4. Discussion

Obesity is recognized as a healthcare problem and increasingly as a risk factor for conditions that increase morbidity and mortality. A benefit/risk evaluation suggests the inclusion of a pharmaco-therapeutic intervention in a comprehensive care management plan, particularly in combination with non-pharmacologic approaches or if the latter have not been entirely successful.


Figure 1. Representative photomicrographs of planarians after presumptive feeding of a colored food pellet (see text for details): (a) Normal locomotor activity; (b) Eye region, visible light, 4× magnification, wide angle; (c) Same as in (a), but midbody; (d) Same as in (a), but caudal; (e) Through (g) 10× magnification showing coloration in digestive tract; (h) Fluorescence showing the localization of the fluorescent probe to the planarian digestive system.

Several advances have been made in the understanding of the physiological processes involved in obesity and new therapies have been tested. To date, no therapy has been found to have the efficacy and safety to fully satisfy the need. Thus, additional testing is needed to screen and evaluate novel anorexigenic substances. Animal models are an important part of this overall process. A recent review describes the benefits of using a non-mamallian model, C. elegans, for this purpose [11]. As described, fat processing in C. elegans can be studied using lipid affinity dyes (e.g., Nile Red, Sudan black, or Oil Red O) and quantifying the visual or fluorescence intensity of accumulated dye through the animal’s transparent body or by using biochemical assays and other methods [15- 18]. For example, exposure of C. elegans to clozapine, olanzapine, or quetapine, but not to fluphenazine, results in fat accumulation, consistent with the effects produced by these drugs in humans [19].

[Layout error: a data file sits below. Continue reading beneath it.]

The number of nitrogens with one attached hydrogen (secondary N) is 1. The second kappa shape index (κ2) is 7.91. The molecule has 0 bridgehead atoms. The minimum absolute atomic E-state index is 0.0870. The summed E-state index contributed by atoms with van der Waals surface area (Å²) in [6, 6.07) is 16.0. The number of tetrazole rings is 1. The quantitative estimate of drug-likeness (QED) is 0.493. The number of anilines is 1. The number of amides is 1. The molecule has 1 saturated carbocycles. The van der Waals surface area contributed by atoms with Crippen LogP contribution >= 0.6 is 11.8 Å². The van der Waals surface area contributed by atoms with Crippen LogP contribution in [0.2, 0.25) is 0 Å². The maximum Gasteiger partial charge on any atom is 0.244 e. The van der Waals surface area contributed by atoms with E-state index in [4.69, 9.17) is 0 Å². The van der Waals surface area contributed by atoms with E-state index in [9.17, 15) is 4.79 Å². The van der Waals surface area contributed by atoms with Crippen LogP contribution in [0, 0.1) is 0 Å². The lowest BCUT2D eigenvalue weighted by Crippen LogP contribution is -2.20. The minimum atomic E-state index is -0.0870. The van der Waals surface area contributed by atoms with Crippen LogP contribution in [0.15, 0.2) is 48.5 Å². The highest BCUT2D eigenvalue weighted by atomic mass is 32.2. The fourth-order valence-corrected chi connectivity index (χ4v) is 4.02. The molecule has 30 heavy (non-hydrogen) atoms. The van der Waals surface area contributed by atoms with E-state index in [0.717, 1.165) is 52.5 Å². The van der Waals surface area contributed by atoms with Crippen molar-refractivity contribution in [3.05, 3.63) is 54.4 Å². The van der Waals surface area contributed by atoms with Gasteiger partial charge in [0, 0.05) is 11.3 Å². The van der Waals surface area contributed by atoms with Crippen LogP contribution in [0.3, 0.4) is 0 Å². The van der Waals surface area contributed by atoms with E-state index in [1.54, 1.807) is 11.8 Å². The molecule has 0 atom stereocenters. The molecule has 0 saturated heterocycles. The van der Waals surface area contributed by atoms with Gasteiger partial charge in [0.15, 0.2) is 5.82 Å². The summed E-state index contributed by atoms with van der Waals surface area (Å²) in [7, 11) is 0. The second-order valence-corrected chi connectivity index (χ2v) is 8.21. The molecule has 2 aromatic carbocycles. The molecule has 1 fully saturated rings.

We have previously demonstrated that planarians are a convenient yet robust model for studying the effects of drugs on a variety of behavioral endpoints [12,20-24]. As with C. elegans, the planarian model provides an excellent transition from in vitro methods into higher animal models. In the present study, this work was extended to a convenient and robust method for observing and quantifying feeding behavior in a planarian model. The observed presumptive feeding activity was verified using both visual and fluorescence microscopy. We demonstrated the transgenic expression of a foreign protein (EGFP) driven by CMV viral promoter in planarians. This result opens a way to genetically modify planarians, and to test the effects of genetic variability on physiological response in this model organism. In this study, the microscopy was used simply to visualize and confirm that feeding was occurring. The fluorescent was not quantified in this study, but could be done. However, the simple measurement of time spent feeding appears to be a sufficient and convenient metric for quantitative study.

5. Acknowledgements

The authors thank Timothy Shickley, Ph.D., for suggesting Planaria as a test model. This work was supported by NIH (NIDA) grants DA15378 (RBR) and DA022694 (SMR).


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*Corresponding author.